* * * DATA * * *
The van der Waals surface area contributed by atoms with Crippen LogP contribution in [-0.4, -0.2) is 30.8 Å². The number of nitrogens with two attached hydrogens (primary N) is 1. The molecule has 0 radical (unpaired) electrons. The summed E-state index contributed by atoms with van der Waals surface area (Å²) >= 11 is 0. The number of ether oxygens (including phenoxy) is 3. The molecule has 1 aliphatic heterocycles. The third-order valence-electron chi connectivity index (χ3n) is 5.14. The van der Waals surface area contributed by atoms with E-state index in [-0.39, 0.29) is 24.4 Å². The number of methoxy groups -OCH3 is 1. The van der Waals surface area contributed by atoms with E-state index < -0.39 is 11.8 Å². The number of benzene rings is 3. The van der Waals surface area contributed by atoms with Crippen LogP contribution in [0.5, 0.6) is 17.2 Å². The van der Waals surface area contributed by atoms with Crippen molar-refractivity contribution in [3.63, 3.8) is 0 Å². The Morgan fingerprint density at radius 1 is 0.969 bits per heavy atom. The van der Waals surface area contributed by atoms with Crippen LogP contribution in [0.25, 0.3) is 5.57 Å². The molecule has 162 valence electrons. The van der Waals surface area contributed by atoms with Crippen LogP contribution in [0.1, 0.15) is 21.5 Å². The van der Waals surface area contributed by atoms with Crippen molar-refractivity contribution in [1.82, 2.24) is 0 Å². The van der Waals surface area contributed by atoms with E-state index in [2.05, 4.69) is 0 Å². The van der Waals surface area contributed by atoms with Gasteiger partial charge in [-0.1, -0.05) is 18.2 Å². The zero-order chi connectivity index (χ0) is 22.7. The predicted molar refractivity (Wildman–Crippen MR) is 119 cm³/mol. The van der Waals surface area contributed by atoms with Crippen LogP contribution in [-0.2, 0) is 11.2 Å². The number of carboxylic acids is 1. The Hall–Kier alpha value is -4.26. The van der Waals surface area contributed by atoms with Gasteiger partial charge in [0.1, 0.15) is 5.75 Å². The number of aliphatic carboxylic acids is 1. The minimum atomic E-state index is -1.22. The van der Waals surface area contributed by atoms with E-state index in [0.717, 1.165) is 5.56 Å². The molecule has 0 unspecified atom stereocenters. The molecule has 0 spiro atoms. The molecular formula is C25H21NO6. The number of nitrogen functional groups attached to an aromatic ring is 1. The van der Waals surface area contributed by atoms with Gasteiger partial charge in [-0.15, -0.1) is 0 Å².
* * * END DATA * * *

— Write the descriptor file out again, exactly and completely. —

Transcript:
The van der Waals surface area contributed by atoms with Crippen LogP contribution in [-0.4, -0.2) is 30.8 Å². The number of nitrogens with two attached hydrogens (primary N) is 1. The molecule has 0 radical (unpaired) electrons. The summed E-state index contributed by atoms with van der Waals surface area (Å²) >= 11 is 0. The number of ether oxygens (including phenoxy) is 3. The molecule has 1 aliphatic heterocycles. The third-order valence-electron chi connectivity index (χ3n) is 5.14. The van der Waals surface area contributed by atoms with E-state index in [-0.39, 0.29) is 24.4 Å². The number of methoxy groups -OCH3 is 1. The van der Waals surface area contributed by atoms with E-state index < -0.39 is 11.8 Å². The number of benzene rings is 3. The van der Waals surface area contributed by atoms with Crippen LogP contribution in [0.5, 0.6) is 17.2 Å². The van der Waals surface area contributed by atoms with Crippen molar-refractivity contribution in [3.63, 3.8) is 0 Å². The Morgan fingerprint density at radius 1 is 0.969 bits per heavy atom. The van der Waals surface area contributed by atoms with Crippen LogP contribution in [0.25, 0.3) is 5.57 Å². The molecule has 162 valence electrons. The van der Waals surface area contributed by atoms with Crippen LogP contribution in [0.1, 0.15) is 21.5 Å². The van der Waals surface area contributed by atoms with Crippen molar-refractivity contribution in [1.82, 2.24) is 0 Å². The van der Waals surface area contributed by atoms with E-state index in [2.05, 4.69) is 0 Å². The van der Waals surface area contributed by atoms with Gasteiger partial charge in [-0.1, -0.05) is 18.2 Å². The zero-order chi connectivity index (χ0) is 22.7. The predicted molar refractivity (Wildman–Crippen MR) is 119 cm³/mol. The van der Waals surface area contributed by atoms with Crippen LogP contribution in [-0.2, 0) is 11.2 Å². The number of carboxylic acids is 1. The Hall–Kier alpha value is -4.26. The van der Waals surface area contributed by atoms with Gasteiger partial charge in [0.1, 0.15) is 5.75 Å². The number of aliphatic carboxylic acids is 1. The minimum atomic E-state index is -1.22. The van der Waals surface area contributed by atoms with E-state index in [0.717, 1.165) is 5.56 Å². The molecule has 0 unspecified atom stereocenters. The molecule has 0 spiro atoms. The molecular formula is C25H21NO6. The number of nitrogen functional groups attached to an aromatic ring is 1. The van der Waals surface area contributed by atoms with Gasteiger partial charge in [-0.15, -0.1) is 0 Å².